As a solution for that NestJS provides a great architectural and structural pattern when developing applications by providing a common architectural pattern that everyone on the development team despite the organization can rely on NestJS structure, This might be not 100% the same everywhere, but it provides clean code and structure at a very significant level. Also, the CLI equipped with the NestJS allows developers to generate modules, services, and many more without having to create them from scratch.

It uses TypeScript by default to ensure type safety. and if you are coming from Java, or C# this would be easier to grab with a shorter learning curve.

If you are thinking of doing developments in NodeJS and if you are coming from Spring Boot or Spring environment or ASP.NET, if you have experience in Angular development (Not necessary), there is a great framework for building scalable microservice and web applications.

one thing I highly prefer is GraphQL application development with NestJS, NestJS is a great way to start. It is way easier to develop using Code first and schema-first approaches in no time! it is very easy. and it has great documentation too!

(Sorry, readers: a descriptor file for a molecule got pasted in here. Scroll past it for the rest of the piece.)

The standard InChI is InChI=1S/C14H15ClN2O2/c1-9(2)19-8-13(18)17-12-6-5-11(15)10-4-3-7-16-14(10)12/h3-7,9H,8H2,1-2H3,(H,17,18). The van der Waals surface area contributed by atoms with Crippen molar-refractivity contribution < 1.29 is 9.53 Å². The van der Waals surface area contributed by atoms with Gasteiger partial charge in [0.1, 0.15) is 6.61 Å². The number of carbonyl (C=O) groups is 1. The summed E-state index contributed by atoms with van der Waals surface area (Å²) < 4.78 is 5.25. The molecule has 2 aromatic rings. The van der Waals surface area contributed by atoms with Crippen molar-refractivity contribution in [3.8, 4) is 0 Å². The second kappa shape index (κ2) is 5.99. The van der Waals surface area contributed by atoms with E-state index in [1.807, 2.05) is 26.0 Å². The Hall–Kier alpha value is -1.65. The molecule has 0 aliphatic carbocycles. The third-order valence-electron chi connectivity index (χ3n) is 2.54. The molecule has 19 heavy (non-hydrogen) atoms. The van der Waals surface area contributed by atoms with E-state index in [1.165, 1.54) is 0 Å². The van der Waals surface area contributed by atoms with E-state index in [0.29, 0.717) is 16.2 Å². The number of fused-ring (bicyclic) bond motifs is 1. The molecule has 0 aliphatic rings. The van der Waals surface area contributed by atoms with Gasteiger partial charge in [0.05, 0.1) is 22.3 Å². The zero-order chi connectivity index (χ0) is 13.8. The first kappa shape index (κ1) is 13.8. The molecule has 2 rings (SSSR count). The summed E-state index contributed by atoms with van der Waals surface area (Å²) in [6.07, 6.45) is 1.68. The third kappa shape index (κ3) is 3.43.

Where Next?

NodeJS is proven its ability to develop from lightweight to heavy applications from Netflix, and PayPal to NASA. Startups tend to use NodeJS for the development of their applications because of the faster development. And because of the lightweight nature of NodeJS, it has also been used to write not only on web servers but also for IoT.

However, NodeJS is not the only JS runtime environment that exists. The original creator of NodeJS Ryan Dhal recently created a similar solution which he addressed as an alternative to NodeJS called Deno. which developed security in mind and out-of-the-box TypeScript support, also running on Google V8 engine.

Also, there is Bun a recent JS runtime environment running based on Apple's JavaScript Core engine currently in development at promised performance increase which exceeds both NodeJS and Deno. “Bun is developed by Jarred Sumner.